Assessment tasks

  • Online Quiz
  • Tutorial participation

Discipline Specific Knowledge and Skills

Our graduates will take with them the intellectual development, depth and breadth of knowledge, scholarly understanding, and specific subject content in their chosen fields to make them competent and confident in their subject or profession. They will be able to demonstrate, where relevant, professional technical competence and meet professional standards. They will be able to articulate the structure of knowledge of their discipline, be able to adapt discipline-specific knowledge to novel situations, and be able to contribute from their discipline to inter-disciplinary solutions to problems.

This graduate capability is supported by:

Learning outcome

  • Be aware of the history and importance of the study of the sociology of everyday life. - Develop a broad understanding of how the ‘sociological imagination’ can be applied to our everyday lives. - Be able to read, summarize and apply basic works in sociology and the sociology of everyday life. - Be aware of a range of research skills, such as ethnography and visual analysis, used to carry out research in the area of the sociology of everyday life. - Develop a range of generic skills useful in tertiary education and in vocational settings. This includes reading texts, critically review arguments and evidence, relate between and across contexts, become theoretically aware, and articulate arguments through written and verbal expression.

Assessment tasks

  • Film Reflection Essay
  • Assessment Task 2
  • Online Quiz
  • Tutorial participation

Problem Solving and Research Capability

Our graduates should be capable of researching; of analysing, and interpreting and assessing data and information in various forms; of drawing connections across fields of knowledge; and they should be able to relate their knowledge to complex situations at work or in the world, in order to diagnose and solve problems. We want them to have the confidence to take the initiative in doing so, within an awareness of their own limitations.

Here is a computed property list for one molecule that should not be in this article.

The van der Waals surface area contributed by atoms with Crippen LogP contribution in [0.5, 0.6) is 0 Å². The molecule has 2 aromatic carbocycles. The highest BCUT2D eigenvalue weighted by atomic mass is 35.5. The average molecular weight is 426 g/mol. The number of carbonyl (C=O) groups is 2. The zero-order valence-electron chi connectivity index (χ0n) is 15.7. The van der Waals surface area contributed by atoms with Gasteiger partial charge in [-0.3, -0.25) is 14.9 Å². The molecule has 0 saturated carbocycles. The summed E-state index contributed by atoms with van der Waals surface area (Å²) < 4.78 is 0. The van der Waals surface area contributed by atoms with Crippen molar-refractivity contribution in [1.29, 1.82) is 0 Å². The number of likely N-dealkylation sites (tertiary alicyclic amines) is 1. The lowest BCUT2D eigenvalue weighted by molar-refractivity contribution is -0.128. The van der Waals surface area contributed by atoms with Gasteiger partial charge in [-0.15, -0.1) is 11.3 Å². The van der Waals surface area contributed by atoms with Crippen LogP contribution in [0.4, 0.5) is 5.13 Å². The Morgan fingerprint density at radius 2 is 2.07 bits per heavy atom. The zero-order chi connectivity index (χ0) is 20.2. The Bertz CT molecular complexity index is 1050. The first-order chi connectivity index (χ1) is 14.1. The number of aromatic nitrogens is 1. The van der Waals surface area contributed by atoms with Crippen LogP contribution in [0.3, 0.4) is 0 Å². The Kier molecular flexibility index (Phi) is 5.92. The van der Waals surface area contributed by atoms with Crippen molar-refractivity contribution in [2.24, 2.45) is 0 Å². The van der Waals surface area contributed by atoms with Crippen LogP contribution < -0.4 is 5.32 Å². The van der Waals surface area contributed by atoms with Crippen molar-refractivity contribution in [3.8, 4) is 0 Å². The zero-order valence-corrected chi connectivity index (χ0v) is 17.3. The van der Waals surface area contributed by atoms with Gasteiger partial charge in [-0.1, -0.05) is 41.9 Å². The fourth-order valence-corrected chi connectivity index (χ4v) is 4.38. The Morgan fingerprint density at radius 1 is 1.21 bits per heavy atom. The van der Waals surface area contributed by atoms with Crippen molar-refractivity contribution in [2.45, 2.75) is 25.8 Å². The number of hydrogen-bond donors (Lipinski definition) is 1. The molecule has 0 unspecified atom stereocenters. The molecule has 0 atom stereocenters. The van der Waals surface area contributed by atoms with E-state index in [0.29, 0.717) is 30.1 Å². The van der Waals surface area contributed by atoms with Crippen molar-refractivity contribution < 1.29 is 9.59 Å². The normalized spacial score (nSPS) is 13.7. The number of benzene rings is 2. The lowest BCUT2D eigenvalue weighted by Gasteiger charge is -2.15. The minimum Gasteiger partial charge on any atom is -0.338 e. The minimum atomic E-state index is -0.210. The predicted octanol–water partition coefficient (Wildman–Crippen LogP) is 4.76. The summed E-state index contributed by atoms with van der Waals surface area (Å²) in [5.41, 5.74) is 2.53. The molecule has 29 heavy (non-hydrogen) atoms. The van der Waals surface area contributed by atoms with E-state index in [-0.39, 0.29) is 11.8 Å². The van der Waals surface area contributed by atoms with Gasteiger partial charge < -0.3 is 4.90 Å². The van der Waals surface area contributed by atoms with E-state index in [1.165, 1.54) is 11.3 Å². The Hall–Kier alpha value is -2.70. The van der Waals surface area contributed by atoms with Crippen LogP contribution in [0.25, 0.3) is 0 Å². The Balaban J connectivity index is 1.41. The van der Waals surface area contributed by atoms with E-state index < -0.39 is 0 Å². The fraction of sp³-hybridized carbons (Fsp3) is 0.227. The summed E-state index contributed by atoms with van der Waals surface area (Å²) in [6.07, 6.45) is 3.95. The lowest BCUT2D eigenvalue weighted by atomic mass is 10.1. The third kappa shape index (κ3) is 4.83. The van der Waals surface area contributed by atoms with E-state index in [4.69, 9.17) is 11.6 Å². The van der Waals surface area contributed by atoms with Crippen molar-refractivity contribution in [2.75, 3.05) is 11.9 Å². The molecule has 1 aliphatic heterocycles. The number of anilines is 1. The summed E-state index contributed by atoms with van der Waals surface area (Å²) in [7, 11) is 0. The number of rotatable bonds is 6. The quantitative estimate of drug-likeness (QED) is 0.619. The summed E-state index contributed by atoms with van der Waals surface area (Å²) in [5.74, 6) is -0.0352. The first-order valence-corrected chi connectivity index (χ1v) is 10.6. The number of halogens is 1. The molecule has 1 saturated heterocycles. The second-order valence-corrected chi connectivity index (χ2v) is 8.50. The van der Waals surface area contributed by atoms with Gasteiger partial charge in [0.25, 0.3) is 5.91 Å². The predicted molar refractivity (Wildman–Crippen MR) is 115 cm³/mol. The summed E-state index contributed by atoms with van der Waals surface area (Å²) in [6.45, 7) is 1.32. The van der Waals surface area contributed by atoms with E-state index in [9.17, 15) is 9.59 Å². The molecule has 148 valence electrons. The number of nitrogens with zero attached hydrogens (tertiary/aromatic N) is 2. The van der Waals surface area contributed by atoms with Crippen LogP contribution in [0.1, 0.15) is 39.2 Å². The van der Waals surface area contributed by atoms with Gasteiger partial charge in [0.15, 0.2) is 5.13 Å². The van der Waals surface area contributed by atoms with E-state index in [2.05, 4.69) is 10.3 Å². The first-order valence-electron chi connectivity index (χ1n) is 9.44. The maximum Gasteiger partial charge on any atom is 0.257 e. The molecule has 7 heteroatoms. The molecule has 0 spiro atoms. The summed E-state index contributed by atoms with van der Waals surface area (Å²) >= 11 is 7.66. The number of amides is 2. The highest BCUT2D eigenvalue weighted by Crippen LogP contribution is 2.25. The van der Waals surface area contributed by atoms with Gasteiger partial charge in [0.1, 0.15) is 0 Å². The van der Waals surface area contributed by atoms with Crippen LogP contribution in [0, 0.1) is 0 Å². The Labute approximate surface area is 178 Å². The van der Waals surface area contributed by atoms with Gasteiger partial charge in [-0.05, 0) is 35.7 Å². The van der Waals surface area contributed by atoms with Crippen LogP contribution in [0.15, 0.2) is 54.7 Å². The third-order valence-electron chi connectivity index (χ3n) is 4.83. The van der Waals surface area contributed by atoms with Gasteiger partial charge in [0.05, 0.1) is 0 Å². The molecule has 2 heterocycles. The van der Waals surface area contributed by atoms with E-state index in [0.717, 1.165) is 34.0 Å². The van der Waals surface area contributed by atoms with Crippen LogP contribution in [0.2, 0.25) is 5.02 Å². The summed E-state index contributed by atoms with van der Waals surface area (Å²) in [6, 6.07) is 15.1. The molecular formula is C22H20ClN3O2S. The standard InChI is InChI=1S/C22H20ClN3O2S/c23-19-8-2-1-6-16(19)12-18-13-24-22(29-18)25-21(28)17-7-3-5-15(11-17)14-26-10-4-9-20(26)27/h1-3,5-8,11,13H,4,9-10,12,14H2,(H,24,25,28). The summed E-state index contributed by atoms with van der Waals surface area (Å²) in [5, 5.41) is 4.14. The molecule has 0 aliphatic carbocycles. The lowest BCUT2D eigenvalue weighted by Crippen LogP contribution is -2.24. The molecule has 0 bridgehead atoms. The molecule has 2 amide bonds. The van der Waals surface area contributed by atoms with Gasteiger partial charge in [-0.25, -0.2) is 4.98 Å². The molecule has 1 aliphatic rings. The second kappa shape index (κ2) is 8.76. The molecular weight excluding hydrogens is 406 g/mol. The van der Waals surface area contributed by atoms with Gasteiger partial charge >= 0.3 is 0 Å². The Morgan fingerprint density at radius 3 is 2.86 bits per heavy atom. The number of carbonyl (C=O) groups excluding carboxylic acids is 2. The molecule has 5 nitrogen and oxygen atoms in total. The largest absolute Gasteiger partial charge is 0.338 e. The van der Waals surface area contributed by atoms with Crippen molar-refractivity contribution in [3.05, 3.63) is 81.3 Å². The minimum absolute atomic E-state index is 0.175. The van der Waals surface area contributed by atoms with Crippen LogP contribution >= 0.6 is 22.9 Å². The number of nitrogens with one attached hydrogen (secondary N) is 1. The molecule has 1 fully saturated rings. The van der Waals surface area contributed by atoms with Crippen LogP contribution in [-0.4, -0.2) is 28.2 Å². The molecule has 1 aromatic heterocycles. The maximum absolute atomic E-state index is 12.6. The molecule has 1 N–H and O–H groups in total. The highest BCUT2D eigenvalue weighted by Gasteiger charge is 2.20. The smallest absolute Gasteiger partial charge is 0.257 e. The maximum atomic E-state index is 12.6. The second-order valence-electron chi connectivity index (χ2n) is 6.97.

This graduate capability is supported by:

Learning outcome

  • Be aware of the history and importance of the study of the sociology of everyday life. - Develop a broad understanding of how the ‘sociological imagination’ can be applied to our everyday lives. - Be able to read, summarize and apply basic works in sociology and the sociology of everyday life. - Be aware of a range of research skills, such as ethnography and visual analysis, used to carry out research in the area of the sociology of everyday life. - Develop a range of generic skills useful in tertiary education and in vocational settings. This includes reading texts, critically review arguments and evidence, relate between and across contexts, become theoretically aware, and articulate arguments through written and verbal expression.

Effective Communication